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Volunteer Work for Free – Nepal and India

Volunteering and voluntary work is an activity researched by many of us, young and old alike, wishing to do something meaningful and worthwhile either at home or abroad. This can take the form of working with charities, animals, nature or often the most sought after; working with local less fortunate people and children, this time in a less well off foreign country.

Sadly there is one thing which often curbs our enthusiasm to venture abroad to help others…the agency fee imposed by those wishing to cash in on our charitable and benevolent nature.

Does the typical $700 ish fee for volunteering actually provide anything for the cause we wish to consider supporting?

Sometimes it must do of course, but often the fee forked out by the well intentioned volunteer simply lines the pockets of the go-between.

So is there any other option?


one of the loveliest places we visited

My partner and I have travelled extensively in India and Nepal over the past 4 months and apart from gleaning valuable research information for this website we have also openly been looking for volunteer or charitable activities with no up-front volunteer fees.

How to find the opportunities

We wish to become involved ourselves in a meaningful project and at the same time felt we might highlight potential opportunities for others to follow.

We did not ring around or go knocking on doors in search of opportunities but rather have found that good willed people and causes have been presented to us without effort on our part…it seems that the “Law of Attraction” has applied itself to us in this instance and through the power of thought we have been presented with a number of worthwhile causes to consider.

What we are conscious of though, is the scepticism of many people when considering charitable organisations or simple “do gooder” type set-ups  The fact is though, that If we are to have any association with a group then we determined that we must assure ourselves that it is a deserving cause…AND…that it is also well managed and not just a bottomless pit for foreign aid and money. By visiting the projects and meeting the people we hope this might give you the same assurance without the need to visit each of the projects yourself prior to possibly volunteering.

Lets talk about the Volunteers

This brief blog, however, is more to do with the volunteers than the positions they found themselves enjoying.  We have met each of them whilst checking out these opportunities in India and Nepal and so let me talk about these fantastic young folks we have met in the past months.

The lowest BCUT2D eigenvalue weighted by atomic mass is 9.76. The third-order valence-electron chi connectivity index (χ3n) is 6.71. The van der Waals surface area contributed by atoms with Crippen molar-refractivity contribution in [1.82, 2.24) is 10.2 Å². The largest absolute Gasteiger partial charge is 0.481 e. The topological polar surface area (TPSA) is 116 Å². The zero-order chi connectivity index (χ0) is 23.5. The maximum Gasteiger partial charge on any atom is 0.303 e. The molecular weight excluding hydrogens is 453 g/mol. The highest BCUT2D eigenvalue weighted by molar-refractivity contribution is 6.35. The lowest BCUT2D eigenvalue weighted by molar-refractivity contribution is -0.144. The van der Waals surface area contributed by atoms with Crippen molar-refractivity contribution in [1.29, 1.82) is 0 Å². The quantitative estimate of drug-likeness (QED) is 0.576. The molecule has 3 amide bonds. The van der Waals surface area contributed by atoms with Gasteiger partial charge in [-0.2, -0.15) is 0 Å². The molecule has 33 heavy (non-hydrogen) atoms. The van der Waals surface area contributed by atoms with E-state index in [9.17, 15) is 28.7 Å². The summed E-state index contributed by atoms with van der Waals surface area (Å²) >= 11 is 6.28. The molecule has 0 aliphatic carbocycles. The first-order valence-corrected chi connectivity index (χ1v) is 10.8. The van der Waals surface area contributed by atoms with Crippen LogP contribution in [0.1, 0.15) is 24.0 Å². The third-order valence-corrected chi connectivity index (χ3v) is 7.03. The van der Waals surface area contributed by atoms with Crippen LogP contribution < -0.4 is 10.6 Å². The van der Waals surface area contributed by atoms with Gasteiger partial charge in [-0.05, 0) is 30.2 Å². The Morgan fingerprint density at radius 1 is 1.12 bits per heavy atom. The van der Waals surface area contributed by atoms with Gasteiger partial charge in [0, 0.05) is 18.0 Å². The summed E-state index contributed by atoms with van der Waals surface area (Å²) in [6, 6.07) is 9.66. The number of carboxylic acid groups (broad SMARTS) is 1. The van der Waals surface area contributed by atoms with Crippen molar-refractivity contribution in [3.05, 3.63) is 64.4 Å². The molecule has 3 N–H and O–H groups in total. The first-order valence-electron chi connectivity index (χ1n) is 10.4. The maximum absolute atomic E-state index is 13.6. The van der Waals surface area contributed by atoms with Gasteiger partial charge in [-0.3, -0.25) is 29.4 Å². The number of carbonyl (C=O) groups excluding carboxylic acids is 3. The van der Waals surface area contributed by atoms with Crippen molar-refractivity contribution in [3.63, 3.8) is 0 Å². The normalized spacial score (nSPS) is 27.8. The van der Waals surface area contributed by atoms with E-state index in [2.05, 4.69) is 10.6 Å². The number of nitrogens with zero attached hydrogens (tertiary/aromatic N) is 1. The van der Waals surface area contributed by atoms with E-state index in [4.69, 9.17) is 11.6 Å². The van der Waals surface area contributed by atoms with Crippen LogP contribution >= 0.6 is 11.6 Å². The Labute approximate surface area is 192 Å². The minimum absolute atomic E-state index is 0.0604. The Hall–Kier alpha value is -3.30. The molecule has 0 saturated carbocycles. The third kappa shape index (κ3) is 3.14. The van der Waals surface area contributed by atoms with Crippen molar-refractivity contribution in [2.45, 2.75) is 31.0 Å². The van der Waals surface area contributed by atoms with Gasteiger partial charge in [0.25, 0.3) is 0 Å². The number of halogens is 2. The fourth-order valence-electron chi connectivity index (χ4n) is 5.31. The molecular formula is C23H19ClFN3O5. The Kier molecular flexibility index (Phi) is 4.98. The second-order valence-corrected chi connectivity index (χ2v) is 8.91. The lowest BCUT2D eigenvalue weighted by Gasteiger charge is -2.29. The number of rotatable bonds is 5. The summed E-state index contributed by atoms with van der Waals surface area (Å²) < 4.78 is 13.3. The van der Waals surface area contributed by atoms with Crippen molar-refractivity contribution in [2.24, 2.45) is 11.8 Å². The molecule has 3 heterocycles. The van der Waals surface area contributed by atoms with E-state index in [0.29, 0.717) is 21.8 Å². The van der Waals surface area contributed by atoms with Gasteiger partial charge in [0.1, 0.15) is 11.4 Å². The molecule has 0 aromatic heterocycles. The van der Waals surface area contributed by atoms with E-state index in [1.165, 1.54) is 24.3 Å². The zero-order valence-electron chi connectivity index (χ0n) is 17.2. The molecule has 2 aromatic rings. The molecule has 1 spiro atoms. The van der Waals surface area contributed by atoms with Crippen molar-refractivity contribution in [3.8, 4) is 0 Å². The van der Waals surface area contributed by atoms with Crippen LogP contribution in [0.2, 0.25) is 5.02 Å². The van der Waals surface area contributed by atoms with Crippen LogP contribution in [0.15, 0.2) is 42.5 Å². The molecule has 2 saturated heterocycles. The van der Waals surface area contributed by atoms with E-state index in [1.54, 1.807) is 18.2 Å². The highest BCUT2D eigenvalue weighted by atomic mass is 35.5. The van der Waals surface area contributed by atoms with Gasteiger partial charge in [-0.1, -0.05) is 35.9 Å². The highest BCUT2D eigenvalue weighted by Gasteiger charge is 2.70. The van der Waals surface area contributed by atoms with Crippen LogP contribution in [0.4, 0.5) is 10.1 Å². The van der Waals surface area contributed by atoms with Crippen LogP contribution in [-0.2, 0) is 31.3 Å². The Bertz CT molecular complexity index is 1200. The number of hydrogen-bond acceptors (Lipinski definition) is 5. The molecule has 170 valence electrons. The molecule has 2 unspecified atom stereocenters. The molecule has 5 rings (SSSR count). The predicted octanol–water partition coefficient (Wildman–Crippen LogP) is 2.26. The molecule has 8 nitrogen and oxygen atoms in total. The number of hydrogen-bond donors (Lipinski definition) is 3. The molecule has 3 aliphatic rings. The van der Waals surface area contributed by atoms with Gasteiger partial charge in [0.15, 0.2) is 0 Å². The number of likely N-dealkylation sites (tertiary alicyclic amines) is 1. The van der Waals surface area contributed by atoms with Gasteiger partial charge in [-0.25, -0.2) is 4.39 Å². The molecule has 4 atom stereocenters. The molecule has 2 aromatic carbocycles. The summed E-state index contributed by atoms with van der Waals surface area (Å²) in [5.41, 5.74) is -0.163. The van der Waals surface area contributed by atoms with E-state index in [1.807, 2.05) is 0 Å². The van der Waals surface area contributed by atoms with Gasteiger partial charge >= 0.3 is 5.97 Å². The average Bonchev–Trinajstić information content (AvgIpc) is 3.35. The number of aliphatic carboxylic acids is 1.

There are so many FREE volunteer positions ranging from teaching posts in remote village schools to physiotherapy positions working with the disabled so there is absolutely no reason to consider paying out extra for an agency to find a position at cost to you, the volunteer.

The Volunteers

John with some of the pupils, Nelly and a teacher on his leaving day

John O’Connell, a DJ from NW England spent 6 whole months working as a volunteer teacher in the remote Himalayan Village of Thulopatal and I was fortunate enough to be invited there by one of the founder members of the school just as John was coming to the end of his term there.

I witnessed (and was part of) the incredible leaving ceremony put on for John by the school children and the very grateful and humble village residents.

John lived as the only westerner for many, many miles other than those climbers at Everest Base camp 30Km as the crow flies!!!….it needs a special type of person to volunteer for a position like this but I also know that he gained a great reward and made loads of lasting friends whilst he was there.

The proof of the pudding on whether this was a meaningful volunteer position is the fact that John is going back home for a few months to eat pies, fish, chips and burgers along with a few pints of Guinness before returning to Thulopatal for a further 6 months and back to a diet of Dahl baat and Rakshi.

John was placed here by Nepally Dream which is not quite a charity but rather the Dream of a driven young French girl Nelly Jimenez, herself an ex volunteer who has now developed a network with volunteer requirements for 4 schools and 1 orphanage in differing areas of Nepal. (Hit the link to be taken to Nepally Dream contact details) Nelly WILL realise her Dream to help the Nepali people.

Indian Schools

Whilst in India we happened upon two small schools in need of assistance; one in Khajuraho and the other in Varanasi but only the one in Varanasi had foreign volunteers helping.

The school in Khajuraho most certainly would have welcomed volunteers but there was no system in place at the time we visited.

Resize of IMG_0777
Sophie having lunch with us